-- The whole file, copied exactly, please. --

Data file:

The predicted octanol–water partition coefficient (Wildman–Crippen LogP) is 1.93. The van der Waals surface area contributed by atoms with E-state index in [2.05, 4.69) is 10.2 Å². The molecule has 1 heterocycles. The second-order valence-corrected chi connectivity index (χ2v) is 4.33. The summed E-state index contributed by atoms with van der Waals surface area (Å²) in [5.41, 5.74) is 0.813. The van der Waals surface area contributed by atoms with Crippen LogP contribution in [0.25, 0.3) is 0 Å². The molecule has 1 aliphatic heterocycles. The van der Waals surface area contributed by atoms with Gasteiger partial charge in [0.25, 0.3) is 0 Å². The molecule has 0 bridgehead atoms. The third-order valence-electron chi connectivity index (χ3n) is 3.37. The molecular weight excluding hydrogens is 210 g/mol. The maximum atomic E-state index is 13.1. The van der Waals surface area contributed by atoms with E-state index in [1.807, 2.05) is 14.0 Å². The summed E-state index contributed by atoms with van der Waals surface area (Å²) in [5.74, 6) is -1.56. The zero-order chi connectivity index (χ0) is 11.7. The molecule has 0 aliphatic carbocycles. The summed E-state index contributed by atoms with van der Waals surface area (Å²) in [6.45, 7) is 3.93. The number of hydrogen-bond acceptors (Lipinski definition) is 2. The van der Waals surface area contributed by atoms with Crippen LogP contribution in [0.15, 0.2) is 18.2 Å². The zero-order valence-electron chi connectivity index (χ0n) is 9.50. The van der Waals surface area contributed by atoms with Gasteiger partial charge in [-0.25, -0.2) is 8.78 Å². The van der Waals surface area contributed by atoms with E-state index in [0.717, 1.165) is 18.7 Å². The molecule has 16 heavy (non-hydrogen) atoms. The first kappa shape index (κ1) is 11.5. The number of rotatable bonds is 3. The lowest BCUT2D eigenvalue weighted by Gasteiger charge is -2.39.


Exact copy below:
The predicted octanol–water partition coefficient (Wildman–Crippen LogP) is 1.93. The van der Waals surface area contributed by atoms with E-state index in [2.05, 4.69) is 10.2 Å². The molecule has 1 heterocycles. The second-order valence-corrected chi connectivity index (χ2v) is 4.33. The summed E-state index contributed by atoms with van der Waals surface area (Å²) in [5.41, 5.74) is 0.813. The van der Waals surface area contributed by atoms with Crippen LogP contribution in [0.25, 0.3) is 0 Å². The molecule has 1 aliphatic heterocycles. The van der Waals surface area contributed by atoms with Gasteiger partial charge in [0.25, 0.3) is 0 Å². The molecule has 0 bridgehead atoms. The third-order valence-electron chi connectivity index (χ3n) is 3.37. The molecular weight excluding hydrogens is 210 g/mol. The maximum atomic E-state index is 13.1. The van der Waals surface area contributed by atoms with E-state index in [1.807, 2.05) is 14.0 Å². The summed E-state index contributed by atoms with van der Waals surface area (Å²) in [5.74, 6) is -1.56. The zero-order chi connectivity index (χ0) is 11.7. The molecule has 0 aliphatic carbocycles. The summed E-state index contributed by atoms with van der Waals surface area (Å²) in [6.45, 7) is 3.93. The number of hydrogen-bond acceptors (Lipinski definition) is 2. The van der Waals surface area contributed by atoms with Crippen LogP contribution in [0.15, 0.2) is 18.2 Å². The zero-order valence-electron chi connectivity index (χ0n) is 9.50. The van der Waals surface area contributed by atoms with Gasteiger partial charge in [-0.25, -0.2) is 8.78 Å². The van der Waals surface area contributed by atoms with E-state index in [0.717, 1.165) is 18.7 Å². The molecule has 16 heavy (non-hydrogen) atoms. The first kappa shape index (κ1) is 11.5. The number of rotatable bonds is 3. The lowest BCUT2D eigenvalue weighted by Gasteiger charge is -2.39.